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Against IDentity Politics

December 30, 2016

If Dems pin their electoral hopes on putting together majorities by IDentifying self-identifying groups of voters who are suffering injustices based on America’s pervasive bigotries, and saying to those voters, we see your identity and we abhor your specific injustice, therefore life will go better for you if you elect us, they are on the right side of compassion and justness, but they are playing into the hands of Republicans/bigots, who do not share that compassion or that desire for democratic equality of human worth and opportunity to live and prosper, as persons and families. The Republicans can (and do) simply agree to the identification of those groups, and go about negating the power of those voters, as a further act of bigotry. They suppress the number of voters who actually get to vote; they gerrymander the application of those voters who can’t be suppressed (take a look at some of these maps—you won’t believe it); they tell lies, to and about those groups; and they divide and conquer by riling up bigots to vote as a self-identifying group, against Dem groups; and they tell voters who do not self-ID in one of those groups that the Dems are only interested in making life easy for them Others, at your expense.

Republicans are not democrats. They don’t care if what they do isn’t democratic, or isn’t compassionate. They just want to win elections, so that they can exercise power, in order to monopolize wealth. Those are their principles, as a party; and they are intensely principled.

The alternative for Dems, which Bernie exemplified and which is emerging with the Progressive wing of the party, is to be issue-based, with the issues defined by universal human rights and needs. E.g. peace, modification of global warming, availability of the elemental resources (earth, air, fire, and water), health care, social services and security, education, individual decision-making in private life, the right to vote. That approach is the key to winning majority support on the local, state, and national levels; it is more difficult for Republicans to counter with their key of ID politics; and it is broadly based on compassion and justice, while being no less effective (indeed probably more effective) in addressing the specific injustices being experienced by bigot-identified groups.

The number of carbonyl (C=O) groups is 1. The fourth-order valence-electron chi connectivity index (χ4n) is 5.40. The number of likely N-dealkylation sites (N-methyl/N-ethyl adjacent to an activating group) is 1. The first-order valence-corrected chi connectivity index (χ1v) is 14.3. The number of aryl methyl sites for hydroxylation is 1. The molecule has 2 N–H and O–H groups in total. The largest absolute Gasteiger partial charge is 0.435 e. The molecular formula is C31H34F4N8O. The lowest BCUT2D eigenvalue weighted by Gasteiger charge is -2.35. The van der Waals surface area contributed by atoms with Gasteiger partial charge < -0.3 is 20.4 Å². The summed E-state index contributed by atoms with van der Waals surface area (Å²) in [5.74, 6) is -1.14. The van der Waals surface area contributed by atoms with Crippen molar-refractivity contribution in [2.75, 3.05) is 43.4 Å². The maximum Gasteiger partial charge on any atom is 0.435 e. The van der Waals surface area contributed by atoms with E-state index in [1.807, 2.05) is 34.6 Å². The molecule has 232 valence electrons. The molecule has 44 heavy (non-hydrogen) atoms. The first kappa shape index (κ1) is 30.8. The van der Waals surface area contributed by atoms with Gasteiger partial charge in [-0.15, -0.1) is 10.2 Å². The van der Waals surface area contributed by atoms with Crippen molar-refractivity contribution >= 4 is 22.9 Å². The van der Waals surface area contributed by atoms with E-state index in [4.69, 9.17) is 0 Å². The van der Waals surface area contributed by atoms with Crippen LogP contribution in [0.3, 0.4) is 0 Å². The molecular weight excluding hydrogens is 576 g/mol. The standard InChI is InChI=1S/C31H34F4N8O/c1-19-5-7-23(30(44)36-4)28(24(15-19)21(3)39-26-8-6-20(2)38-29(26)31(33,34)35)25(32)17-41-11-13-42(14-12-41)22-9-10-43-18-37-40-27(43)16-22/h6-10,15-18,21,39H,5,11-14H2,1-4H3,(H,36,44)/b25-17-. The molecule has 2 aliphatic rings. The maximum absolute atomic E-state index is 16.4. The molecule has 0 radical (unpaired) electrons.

This essay by Jason Kander, “What Being a [remarkably effective] Progressive in a Red State Has Taught Me” (Huff Post) makes the case well. Paraphrasing Obama, all Americans are purple; Hillary, we’re stronger that color; Bernie, that’s the future that the Founders believed in, and it’s still believable.

[Update a few hours later:  At TPM John Judis offers this clear explanation of what IDPol is and isn’t (in an historical context in which he was very much a part).]

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